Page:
Chris Cifelli
Chris Cifelli, Ph.D., is senior vice president of Nutrition Research at the National Dairy Council.

Gut health is a term people often use to describe keeping their digestion in good working order and free from issues like gluten and lactose intolerance, constipation, or an upset stomach. Unfortunately, sometimes people leap from experiencing these digestive issues to eliminating dairy foods.

This requires a little bit of myth-busting as dairy actually can play a vital role in maintaining gut integrity and promoting a healthy microbiome, which is the collective bacteria, fungi, viruses, and their genes that live naturally on our bodies and inside of us.

Maintaining a healthy intestinal tract is important because it contains the body’s largest number of immune cells, and the gut is essential for nutrient absorption from the foods we consume.

Habits such as staying at an appropriate weight and following a balanced eating pattern that includes fiber and nutrients from whole grains, beans, fruits, and vegetables are pathways to a healthy gut. But, people can also benefit from eating fermented foods and probiotic-containing foods (or supplements), which interact with the gut microbiota and intestinal cells.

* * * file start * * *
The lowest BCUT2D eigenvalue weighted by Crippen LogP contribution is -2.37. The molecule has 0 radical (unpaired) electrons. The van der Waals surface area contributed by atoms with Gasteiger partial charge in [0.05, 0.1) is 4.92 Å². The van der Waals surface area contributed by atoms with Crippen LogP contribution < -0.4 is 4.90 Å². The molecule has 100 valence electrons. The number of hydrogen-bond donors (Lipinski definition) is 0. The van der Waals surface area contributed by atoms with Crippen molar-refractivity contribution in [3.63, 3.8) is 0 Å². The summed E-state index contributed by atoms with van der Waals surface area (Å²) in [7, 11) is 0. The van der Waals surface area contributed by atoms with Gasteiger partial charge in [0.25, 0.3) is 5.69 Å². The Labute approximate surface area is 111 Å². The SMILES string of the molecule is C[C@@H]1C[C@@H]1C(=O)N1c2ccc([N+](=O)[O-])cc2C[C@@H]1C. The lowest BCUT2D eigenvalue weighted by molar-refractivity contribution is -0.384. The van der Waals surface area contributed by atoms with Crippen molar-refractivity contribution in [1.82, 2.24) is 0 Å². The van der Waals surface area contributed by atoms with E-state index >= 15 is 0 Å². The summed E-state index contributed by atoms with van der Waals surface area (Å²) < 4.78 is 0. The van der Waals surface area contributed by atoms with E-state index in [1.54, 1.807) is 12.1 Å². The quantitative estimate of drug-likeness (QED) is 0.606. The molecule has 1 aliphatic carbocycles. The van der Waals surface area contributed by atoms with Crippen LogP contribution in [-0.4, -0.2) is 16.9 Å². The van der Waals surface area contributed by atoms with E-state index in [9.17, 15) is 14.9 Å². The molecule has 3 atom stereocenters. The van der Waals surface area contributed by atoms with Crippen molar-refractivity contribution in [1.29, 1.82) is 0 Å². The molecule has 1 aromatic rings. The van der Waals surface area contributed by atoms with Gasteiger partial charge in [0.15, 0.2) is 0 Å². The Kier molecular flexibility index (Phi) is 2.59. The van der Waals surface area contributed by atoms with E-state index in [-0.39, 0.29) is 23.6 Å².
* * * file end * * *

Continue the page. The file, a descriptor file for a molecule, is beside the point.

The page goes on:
Fermented foods are trendy, but the truth is that they’ve been a part of the human diet for more than 10,000 years. During fermentation, “starter cultures” of bacteria, yeast, and/or molds convert nutrients such as carbs into an alcohol or acid. These live and active cultures can improve food safety and lengthen shelf life. Microbial growth also can enhance taste, texture, and digestibility and may help improve nutritional quality. 

This is how fermented dairy options such as cheese, yogurt, and kefir can help promote digestive health and there is increasingly more scientific proof to support their benefits. A systematic review published in Nutrition Reviews evaluated the impact of fermented dairy food consumption, specifically yogurt, kefir, and other fermented milk, on gastrointestinal health and other outcomes. A direct and causal relationship was found between yogurt consumption and lactose digestion and tolerance. This review affirmed the beneficial role of yogurt consumption on improved lactose digestion and tolerance.

Certainly, some people lack the enzyme lactase — or machinery — to digest lactose that is naturally found in dairy. They can experience gastrointestinal symptoms, but the good news is that there are dairy solutions. There are lactose-free dairy milk and the majority of cheeses have very little lactose compared to a cup of milk. Plus, all yogurts come with the added benefit of the good bacteria that help digest lactose, making it easier for people to tolerate.
 Whether a person is seeking lactose-free options or wants to improve their gut health, the U.S. dairy industry continues to innovate and produce products that can fit most dietary and health needs. Therefore, eliminating dairy and its critical nutrients from the diet doesn’t have to be the only option.